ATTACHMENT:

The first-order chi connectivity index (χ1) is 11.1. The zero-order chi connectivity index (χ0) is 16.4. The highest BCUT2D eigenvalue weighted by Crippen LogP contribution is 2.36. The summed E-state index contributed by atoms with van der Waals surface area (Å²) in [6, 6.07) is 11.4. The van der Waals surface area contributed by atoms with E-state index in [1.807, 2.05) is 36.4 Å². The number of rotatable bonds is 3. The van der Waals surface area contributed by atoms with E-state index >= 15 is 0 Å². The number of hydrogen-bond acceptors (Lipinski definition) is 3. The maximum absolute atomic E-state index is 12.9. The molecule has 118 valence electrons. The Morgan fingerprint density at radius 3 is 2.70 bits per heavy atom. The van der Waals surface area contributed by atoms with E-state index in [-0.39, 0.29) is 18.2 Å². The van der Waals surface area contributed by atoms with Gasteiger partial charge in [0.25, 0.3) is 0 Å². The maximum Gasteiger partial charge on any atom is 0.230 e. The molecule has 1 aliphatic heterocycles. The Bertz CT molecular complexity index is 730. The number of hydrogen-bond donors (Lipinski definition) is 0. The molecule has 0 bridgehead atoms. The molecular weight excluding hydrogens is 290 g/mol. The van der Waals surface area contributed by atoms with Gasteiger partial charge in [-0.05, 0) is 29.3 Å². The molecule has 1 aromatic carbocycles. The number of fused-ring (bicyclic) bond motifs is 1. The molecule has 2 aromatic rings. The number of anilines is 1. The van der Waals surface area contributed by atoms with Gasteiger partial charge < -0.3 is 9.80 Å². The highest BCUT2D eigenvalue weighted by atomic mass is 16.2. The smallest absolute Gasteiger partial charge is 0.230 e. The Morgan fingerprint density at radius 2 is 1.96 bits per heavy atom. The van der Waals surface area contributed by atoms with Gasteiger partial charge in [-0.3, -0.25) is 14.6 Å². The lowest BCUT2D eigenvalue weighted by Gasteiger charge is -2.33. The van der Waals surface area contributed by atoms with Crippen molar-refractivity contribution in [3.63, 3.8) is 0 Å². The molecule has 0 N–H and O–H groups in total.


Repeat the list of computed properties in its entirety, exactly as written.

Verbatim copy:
The first-order chi connectivity index (χ1) is 11.1. The zero-order chi connectivity index (χ0) is 16.4. The highest BCUT2D eigenvalue weighted by Crippen LogP contribution is 2.36. The summed E-state index contributed by atoms with van der Waals surface area (Å²) in [6, 6.07) is 11.4. The van der Waals surface area contributed by atoms with E-state index in [1.807, 2.05) is 36.4 Å². The number of rotatable bonds is 3. The van der Waals surface area contributed by atoms with E-state index >= 15 is 0 Å². The number of hydrogen-bond acceptors (Lipinski definition) is 3. The maximum absolute atomic E-state index is 12.9. The molecule has 118 valence electrons. The Morgan fingerprint density at radius 3 is 2.70 bits per heavy atom. The van der Waals surface area contributed by atoms with E-state index in [-0.39, 0.29) is 18.2 Å². The van der Waals surface area contributed by atoms with Gasteiger partial charge in [0.25, 0.3) is 0 Å². The maximum Gasteiger partial charge on any atom is 0.230 e. The molecule has 1 aliphatic heterocycles. The Bertz CT molecular complexity index is 730. The number of hydrogen-bond donors (Lipinski definition) is 0. The molecule has 0 bridgehead atoms. The molecular weight excluding hydrogens is 290 g/mol. The van der Waals surface area contributed by atoms with Gasteiger partial charge in [-0.05, 0) is 29.3 Å². The molecule has 1 aromatic carbocycles. The number of fused-ring (bicyclic) bond motifs is 1. The molecule has 2 aromatic rings. The number of anilines is 1. The van der Waals surface area contributed by atoms with Gasteiger partial charge < -0.3 is 9.80 Å². The highest BCUT2D eigenvalue weighted by atomic mass is 16.2. The smallest absolute Gasteiger partial charge is 0.230 e. The Morgan fingerprint density at radius 2 is 1.96 bits per heavy atom. The van der Waals surface area contributed by atoms with Gasteiger partial charge in [-0.3, -0.25) is 14.6 Å². The lowest BCUT2D eigenvalue weighted by Gasteiger charge is -2.33. The van der Waals surface area contributed by atoms with Crippen molar-refractivity contribution in [3.63, 3.8) is 0 Å². The molecule has 0 N–H and O–H groups in total.